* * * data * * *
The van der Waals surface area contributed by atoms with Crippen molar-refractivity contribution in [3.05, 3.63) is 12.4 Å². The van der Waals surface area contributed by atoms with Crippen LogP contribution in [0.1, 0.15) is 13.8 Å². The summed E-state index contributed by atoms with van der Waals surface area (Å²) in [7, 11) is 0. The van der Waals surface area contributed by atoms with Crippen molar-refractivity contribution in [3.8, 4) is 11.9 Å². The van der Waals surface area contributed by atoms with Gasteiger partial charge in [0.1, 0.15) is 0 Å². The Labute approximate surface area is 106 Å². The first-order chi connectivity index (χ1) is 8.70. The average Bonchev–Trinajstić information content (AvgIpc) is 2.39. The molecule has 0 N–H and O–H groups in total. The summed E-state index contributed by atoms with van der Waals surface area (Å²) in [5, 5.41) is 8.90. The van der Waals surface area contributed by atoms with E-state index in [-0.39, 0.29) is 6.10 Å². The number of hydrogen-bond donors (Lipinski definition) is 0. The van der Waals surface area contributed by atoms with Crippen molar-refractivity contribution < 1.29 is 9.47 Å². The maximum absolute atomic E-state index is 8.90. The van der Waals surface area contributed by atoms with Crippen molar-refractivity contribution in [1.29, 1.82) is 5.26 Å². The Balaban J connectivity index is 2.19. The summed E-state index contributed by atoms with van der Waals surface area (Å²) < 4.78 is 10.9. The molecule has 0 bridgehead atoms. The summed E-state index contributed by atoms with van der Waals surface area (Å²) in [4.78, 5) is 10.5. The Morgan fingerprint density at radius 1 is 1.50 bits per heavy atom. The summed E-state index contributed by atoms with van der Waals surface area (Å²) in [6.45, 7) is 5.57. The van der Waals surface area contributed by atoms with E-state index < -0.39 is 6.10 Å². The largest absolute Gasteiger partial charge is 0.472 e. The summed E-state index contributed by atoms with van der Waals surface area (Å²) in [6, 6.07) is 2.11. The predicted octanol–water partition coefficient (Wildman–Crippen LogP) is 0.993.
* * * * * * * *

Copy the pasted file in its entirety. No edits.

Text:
The van der Waals surface area contributed by atoms with Crippen molar-refractivity contribution in [3.05, 3.63) is 12.4 Å². The van der Waals surface area contributed by atoms with Crippen LogP contribution in [0.1, 0.15) is 13.8 Å². The summed E-state index contributed by atoms with van der Waals surface area (Å²) in [7, 11) is 0. The van der Waals surface area contributed by atoms with Crippen molar-refractivity contribution in [3.8, 4) is 11.9 Å². The van der Waals surface area contributed by atoms with Gasteiger partial charge in [0.1, 0.15) is 0 Å². The Labute approximate surface area is 106 Å². The first-order chi connectivity index (χ1) is 8.70. The average Bonchev–Trinajstić information content (AvgIpc) is 2.39. The molecule has 0 N–H and O–H groups in total. The summed E-state index contributed by atoms with van der Waals surface area (Å²) in [5, 5.41) is 8.90. The van der Waals surface area contributed by atoms with E-state index in [-0.39, 0.29) is 6.10 Å². The number of hydrogen-bond donors (Lipinski definition) is 0. The van der Waals surface area contributed by atoms with Crippen molar-refractivity contribution < 1.29 is 9.47 Å². The maximum absolute atomic E-state index is 8.90. The van der Waals surface area contributed by atoms with Crippen molar-refractivity contribution in [1.29, 1.82) is 5.26 Å². The Balaban J connectivity index is 2.19. The summed E-state index contributed by atoms with van der Waals surface area (Å²) < 4.78 is 10.9. The molecule has 0 bridgehead atoms. The summed E-state index contributed by atoms with van der Waals surface area (Å²) in [4.78, 5) is 10.5. The Morgan fingerprint density at radius 1 is 1.50 bits per heavy atom. The summed E-state index contributed by atoms with van der Waals surface area (Å²) in [6.45, 7) is 5.57. The van der Waals surface area contributed by atoms with E-state index < -0.39 is 6.10 Å². The largest absolute Gasteiger partial charge is 0.472 e. The summed E-state index contributed by atoms with van der Waals surface area (Å²) in [6, 6.07) is 2.11. The predicted octanol–water partition coefficient (Wildman–Crippen LogP) is 0.993.